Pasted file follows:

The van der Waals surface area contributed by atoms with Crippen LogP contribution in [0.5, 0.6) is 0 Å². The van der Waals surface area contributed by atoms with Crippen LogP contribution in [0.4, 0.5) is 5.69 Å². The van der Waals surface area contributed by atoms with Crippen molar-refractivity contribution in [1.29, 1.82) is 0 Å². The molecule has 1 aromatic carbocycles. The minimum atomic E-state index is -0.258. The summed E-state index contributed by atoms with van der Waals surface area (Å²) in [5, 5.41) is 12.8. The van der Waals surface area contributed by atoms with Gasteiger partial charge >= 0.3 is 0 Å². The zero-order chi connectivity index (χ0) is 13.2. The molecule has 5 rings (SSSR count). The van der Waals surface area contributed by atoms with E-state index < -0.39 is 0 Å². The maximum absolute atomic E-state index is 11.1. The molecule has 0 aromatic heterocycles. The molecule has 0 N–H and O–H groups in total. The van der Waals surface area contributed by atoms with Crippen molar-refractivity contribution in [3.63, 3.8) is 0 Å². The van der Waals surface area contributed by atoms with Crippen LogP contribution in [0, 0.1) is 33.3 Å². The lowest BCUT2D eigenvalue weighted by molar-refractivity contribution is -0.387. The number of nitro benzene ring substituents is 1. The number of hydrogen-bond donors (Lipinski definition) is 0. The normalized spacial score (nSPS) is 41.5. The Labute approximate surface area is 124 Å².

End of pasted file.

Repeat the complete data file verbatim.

The van der Waals surface area contributed by atoms with Crippen LogP contribution in [0.5, 0.6) is 0 Å². The van der Waals surface area contributed by atoms with Crippen LogP contribution in [0.4, 0.5) is 5.69 Å². The van der Waals surface area contributed by atoms with Crippen molar-refractivity contribution in [1.29, 1.82) is 0 Å². The molecule has 1 aromatic carbocycles. The minimum atomic E-state index is -0.258. The summed E-state index contributed by atoms with van der Waals surface area (Å²) in [5, 5.41) is 12.8. The van der Waals surface area contributed by atoms with Gasteiger partial charge >= 0.3 is 0 Å². The zero-order chi connectivity index (χ0) is 13.2. The molecule has 5 rings (SSSR count). The van der Waals surface area contributed by atoms with E-state index < -0.39 is 0 Å². The maximum absolute atomic E-state index is 11.1. The molecule has 0 aromatic heterocycles. The molecule has 0 N–H and O–H groups in total. The van der Waals surface area contributed by atoms with Crippen molar-refractivity contribution in [3.63, 3.8) is 0 Å². The van der Waals surface area contributed by atoms with Crippen LogP contribution in [0, 0.1) is 33.3 Å². The lowest BCUT2D eigenvalue weighted by molar-refractivity contribution is -0.387. The number of nitro benzene ring substituents is 1. The number of hydrogen-bond donors (Lipinski definition) is 0. The normalized spacial score (nSPS) is 41.5. The Labute approximate surface area is 124 Å².